What is your dream car? A De Tomaso Mangusta. My father gave me a die cast Corgi model when I was a kid. How niche is that? I was born in 1964. Only 401 Manugstas were produced between 1967 and 1971, and I had a Corgi, where the doors opened and the chassis came apart. I carried that car around with me everywhere. I gave it to my own kids to play with. I don’t know where it is now, though. Some cars are meant for collecting. Some are meant for driving, if you know what I mean.
What do you think of electric cars? Brilliant. Everything about electric cars is brilliant. Electric cars are correct for all the right reasons. But they have no soul. Electric cars are like wine bottles with screw tops. Where’s the romance? No, I want the experience. I want the ritual. I want to smell and touch and feel, you know, be human about it. Yes, of course, climate change, fossil fuels. We need to go electric. I get it. But I don’t have to like it, do I? Remember in “The Matrix,” when Cypher is eating the digital steak and saying, “I know this isn’t real, but I can’t tell the difference and I like it!” Here’s the thing. I can tell the difference. So, I’m sticking with Neo.
If you could have any car throughout history, what would it be? A 1974 Alfa Romeo GTV 2000, which I have. It’s the car I’ve always dreamed about, and so when I saw an opportunity to get mine, I acted. It’s a great car and I love it a lot. And it’s way more attainable than a De Tomaso.

What is your favorite feature? The feel of the gearbox. The vibrations that you become sensitive to when you’ve driven it for a while. Like you know when he’s cold and cranky, and you know when he’s lubed-up and happy. And when things are going well, you can imagine the invisible gears aligning for you; when you slide the shifter into the gate, it’s received as if it were an inevitable step in an infinite process. That’s what you get with an old car. It will tell you its stories if you aren’t in a hurry.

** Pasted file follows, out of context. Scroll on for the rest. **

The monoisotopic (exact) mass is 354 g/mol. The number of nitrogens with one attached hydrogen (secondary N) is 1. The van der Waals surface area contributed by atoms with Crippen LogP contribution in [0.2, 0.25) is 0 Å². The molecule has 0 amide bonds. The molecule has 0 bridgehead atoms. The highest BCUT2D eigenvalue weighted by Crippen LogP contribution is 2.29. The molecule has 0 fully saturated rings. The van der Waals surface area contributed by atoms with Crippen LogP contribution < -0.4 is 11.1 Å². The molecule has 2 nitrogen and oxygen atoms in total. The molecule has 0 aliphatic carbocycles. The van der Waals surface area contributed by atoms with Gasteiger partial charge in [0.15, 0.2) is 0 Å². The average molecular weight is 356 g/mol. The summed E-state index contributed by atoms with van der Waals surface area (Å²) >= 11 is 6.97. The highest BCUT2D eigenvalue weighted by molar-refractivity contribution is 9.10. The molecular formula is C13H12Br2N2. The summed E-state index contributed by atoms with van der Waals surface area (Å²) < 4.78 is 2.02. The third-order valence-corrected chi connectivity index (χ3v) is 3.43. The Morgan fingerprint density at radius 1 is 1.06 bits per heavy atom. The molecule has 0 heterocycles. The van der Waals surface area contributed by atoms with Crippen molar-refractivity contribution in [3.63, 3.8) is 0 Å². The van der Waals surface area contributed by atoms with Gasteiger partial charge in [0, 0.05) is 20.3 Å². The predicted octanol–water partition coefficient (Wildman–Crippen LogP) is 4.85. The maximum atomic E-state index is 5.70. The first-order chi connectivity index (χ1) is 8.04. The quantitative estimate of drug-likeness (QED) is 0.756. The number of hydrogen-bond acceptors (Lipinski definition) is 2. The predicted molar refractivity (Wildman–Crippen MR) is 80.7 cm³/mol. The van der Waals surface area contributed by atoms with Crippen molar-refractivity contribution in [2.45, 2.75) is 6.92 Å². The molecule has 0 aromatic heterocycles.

Any fun features or stories with the Alfa? Owning an Alfa is like being in a long-term relationship. You need to say less and listen more. You need to be gentle and kind and forgiving, even if you feel you’re not entirely responsible for the situation in which you find yourself. You need to stop trying to go so many places and be content being someplace. An old car talks to you about what it’s thinking and feeling, unlike modern cars with computers. The question is, do we have the patience to listen?

Is there a classic car from a movie or TV show you wish you could drive? The DeLorean from the movie “Back to the Future.” There was something so disruptive and extreme about the whole concept of the DeLorean on a socio-politico-economic level that I will always appreciate. I might even suggest that the DeLorean presaged the Tesla.

If you could introduce a new feature to a car, what would it be? One of those comic boxing gloves with the scissor arms that would punch people who run through stop signs while talking on their devices.

Photography by Kennett Mohrman

Photography by Kennett Mohrman

Photography by Kennett Mohrman

Photography by Kennett Mohrman

Photography by Kennett Mohrman